Bank denied access to info over €1.4 million in missing funds

What is the test for a Norwich Pharmacal disclosure order?

The Kingdom Bank Corporation v Moorwand Ltd [2023] EWHC 3069 (Comm)
What is the test for a Norwich Pharmacal disclosure order?


In this case, the Court rejected a bank’s request for a Norwich Pharmacal order (“NPO”) from an electronic money institution (“EMI”) authorised by the FCA after €1.4 million of the bank’s money allegedly went missing from an account with the EMI. The NPO was sought from the EMI after the bank’s contractual counterparty went into liquidation in the Czech Republic. The Court rejected the bank’s claim, in part because the bank could have sought this information from its counterparty’s liquidators but had failed to do so. The case highlights the need to seek disclosure from the appropriate party and to do so without delay, because a failure to do so may result in an inability to obtain the information.


The Claimant, The Kingdom Bank Corporation (the “Bank”), is an off-shore bank registered in the Commonwealth of Dominica. In May 2021, it entered into an agreement with Safe Payment Solutions s.r.o. (“SPS”), an electronic money issuer based in the Czech Republic, under which SPS opened accounts and the Bank gave instructions to transfer money in and out. Around February 2022, SPS provided the Bank with the address and details of an account with the Defendant Moorwand Ltd (“Moorwand”), an English company and an EMI authorised by the FCA to issue electronic money and to provide payment services. The account was said to be used for receiving and sending electronic payments. SPS then stopped trading and later went into liquidation.

The Bank alleged that €1.4 million of its money (and that of its customers) had gone missing from the Moorwand account. It sought an NPO requiring disclosure relating to the account, claiming that it needed this information to trace its funds and determine what claims to pursue.

Moorwand opposed, arguing that the test for a Norwich Pharmacal was not met. There was common ground that Moorwand provided SPS with an e-wallet, but there was an issue between the parties as to whether SPS acted as agent on behalf of Moorwand, and whether the Bank’s funds were received by Moorwand directly (the Bank’s case) or on behalf of SPS (Moorwand’s case).

The Court’s Decision

The essential purpose of an NPO is to do justice. There is a need for flexibility and discretion in considering whether to grant a remedy. The three conditions to be satisfied for the court to order Norwich Pharmacal relief are:

  • a wrong must have been carried out, or arguably carried out, by an ultimate wrongdoer;

  • there must be the need for an order to enable action to be brought against the ultimate wrongdoer; and

  • the person against whom the order is sought must: (a) be mixed up in so as to have facilitated the wrongdoing; and (b) be able or likely to be able to provide the information necessary to enable the ultimate wrongdoer to be sued.

The Court ultimately found that the Bank failed to meet this test. Critically, the Bank had not had not presented a consistent or detailed position as to the wrong and wrongdoer relied upon as justifying the granting of an NPO. The Bank stated that "all it knows is that its money has gone". It argued that it did not need to establish a wrongdoing against a named party, and that SPS’s wrongdoing was sufficient.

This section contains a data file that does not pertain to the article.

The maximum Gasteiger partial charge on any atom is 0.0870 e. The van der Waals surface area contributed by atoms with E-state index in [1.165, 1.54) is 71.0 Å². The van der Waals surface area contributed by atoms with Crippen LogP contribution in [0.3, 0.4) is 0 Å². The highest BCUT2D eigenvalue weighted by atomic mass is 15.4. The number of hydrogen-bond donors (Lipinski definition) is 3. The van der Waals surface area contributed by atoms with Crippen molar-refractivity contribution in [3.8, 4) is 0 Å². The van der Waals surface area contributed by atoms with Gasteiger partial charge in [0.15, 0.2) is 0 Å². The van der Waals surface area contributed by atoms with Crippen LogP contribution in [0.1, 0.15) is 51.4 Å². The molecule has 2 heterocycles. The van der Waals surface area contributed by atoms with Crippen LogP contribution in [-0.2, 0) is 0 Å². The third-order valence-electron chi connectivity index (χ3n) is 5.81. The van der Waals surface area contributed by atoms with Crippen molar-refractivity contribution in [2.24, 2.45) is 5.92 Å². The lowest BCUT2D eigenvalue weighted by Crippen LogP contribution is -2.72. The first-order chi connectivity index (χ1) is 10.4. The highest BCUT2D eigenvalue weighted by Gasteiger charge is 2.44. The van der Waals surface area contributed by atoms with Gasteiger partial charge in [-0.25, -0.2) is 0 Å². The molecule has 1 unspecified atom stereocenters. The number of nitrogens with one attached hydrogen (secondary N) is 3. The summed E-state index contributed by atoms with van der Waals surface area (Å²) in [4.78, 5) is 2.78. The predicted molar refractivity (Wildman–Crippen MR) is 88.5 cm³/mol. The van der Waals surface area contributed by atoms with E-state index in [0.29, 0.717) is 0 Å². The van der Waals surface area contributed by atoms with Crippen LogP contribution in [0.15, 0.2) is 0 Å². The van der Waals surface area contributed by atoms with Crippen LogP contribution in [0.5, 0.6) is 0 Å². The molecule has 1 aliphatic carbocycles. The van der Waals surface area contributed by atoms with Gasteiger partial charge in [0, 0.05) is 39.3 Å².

The Court found that the Bank could not rely on SPS's wrongdoing to justify an NPO. It was common ground that SPS wrongfully failed to follow instructions to make payments and return the money sought by the Bank. The Bank did not need an NPO in order to pursue SPS for recovery - it already had sufficient information to pursue SPS and an NPO would not be available solely on the basis of SPS's wrongdoing.

Similarly, the Bank failed to establish a good and arguable cause of wrongdoing on the part of Moorwand on the basis of SPS acting as agent for Moorwand. There was no evidence that Moorwand held itself out as providing banking services, that SPS was authorised by Moorwand to offer services on its behalf, or that there was any basis for ostensible authority or agency.

On the issue of necessity, the Bank’s argument was fatally undermined by its failure to make any claim against SPS before or after its liquidation, or even now. It provided no adequate explanation as to why it had not investigated whether SPS was in liquidation or instructed Czech lawyers to consider the relief available, including recovery of funds but also an account of sums paid and production of documentation belonging to its account. It obviously had contractual remedies against SPS. Moorwand submitted, and the Court accepted, that information as to SPS's account, e-wallet and dealings in relation to the Bank’s funds could properly have been sought from SPS's liquidator or by commencing an action.

On this basis, the Court dismissed the claim.

Judge: Ms Clare Ambrose sitting as a Deputy Judge of the High Court

Counsel: Craig Ulyatt of Fountain Court Chambers (instructed by Keystone Law) for the Defendant Moorwand Ltd

Simon Harding (instructed by Gunnercooke LLP) for the Claimant The Kingdom Bank Corporation